Zillow had led a trend of corporate purchases of real estate, followed by Redfin and Opendoor. Zillow has since gotten out of the business but there are still companies that will buy a house cash from a seller at their set price.
While it may seem that the average Joe looking to buy a house would have trouble competing for a home against a large corporation, Lending Tree Senior Executive Economist Jacob Channel says it can actually be a good thing. “Ultimately it’s sort of mixed. There are going to be instances where it’s going to be a little bit better for an average Joe but instances where an average Joe might have preferred if they could sell to a company,” he tells KTRH News. It can be a win-win in the right situation.
However as Zillow has stopped their iBuying business, others continuing at a scaled back rate. “Following Zillow’s big dramatic exit from that market, it’s not happening at nearly the same level that it was,” says Channel, suggesting a decline year to year but also within the past six months.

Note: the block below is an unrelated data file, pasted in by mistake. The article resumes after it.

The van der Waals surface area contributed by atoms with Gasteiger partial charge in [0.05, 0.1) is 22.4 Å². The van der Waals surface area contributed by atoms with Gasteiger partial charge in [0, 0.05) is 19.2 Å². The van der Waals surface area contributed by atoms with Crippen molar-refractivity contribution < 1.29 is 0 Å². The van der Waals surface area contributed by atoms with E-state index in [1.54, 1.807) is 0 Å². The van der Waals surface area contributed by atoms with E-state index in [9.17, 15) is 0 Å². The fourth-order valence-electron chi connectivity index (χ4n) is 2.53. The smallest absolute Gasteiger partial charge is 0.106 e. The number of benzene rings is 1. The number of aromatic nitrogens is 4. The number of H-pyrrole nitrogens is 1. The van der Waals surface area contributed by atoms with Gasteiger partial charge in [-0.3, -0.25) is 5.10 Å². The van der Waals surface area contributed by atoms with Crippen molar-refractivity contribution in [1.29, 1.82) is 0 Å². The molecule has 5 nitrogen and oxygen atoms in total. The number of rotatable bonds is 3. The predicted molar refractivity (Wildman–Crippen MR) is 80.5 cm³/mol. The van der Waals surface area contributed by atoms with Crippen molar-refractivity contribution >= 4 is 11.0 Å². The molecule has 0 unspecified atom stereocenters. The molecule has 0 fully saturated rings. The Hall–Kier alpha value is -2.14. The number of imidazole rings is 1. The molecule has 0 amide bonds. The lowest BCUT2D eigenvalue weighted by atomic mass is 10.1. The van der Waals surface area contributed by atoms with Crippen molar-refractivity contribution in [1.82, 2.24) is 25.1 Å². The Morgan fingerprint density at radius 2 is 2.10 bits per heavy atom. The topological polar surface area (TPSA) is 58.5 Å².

Some of those companies have moved into the renting market with properties they’ve purchased, and that could affect the average Joe, who could see higher rent prices as a result and corporate heft to eviction levels.
The 2008 economic recession began as a house buying problem, so with inflation high and real estate still a seller’s paradise, economists are watching the numbers.
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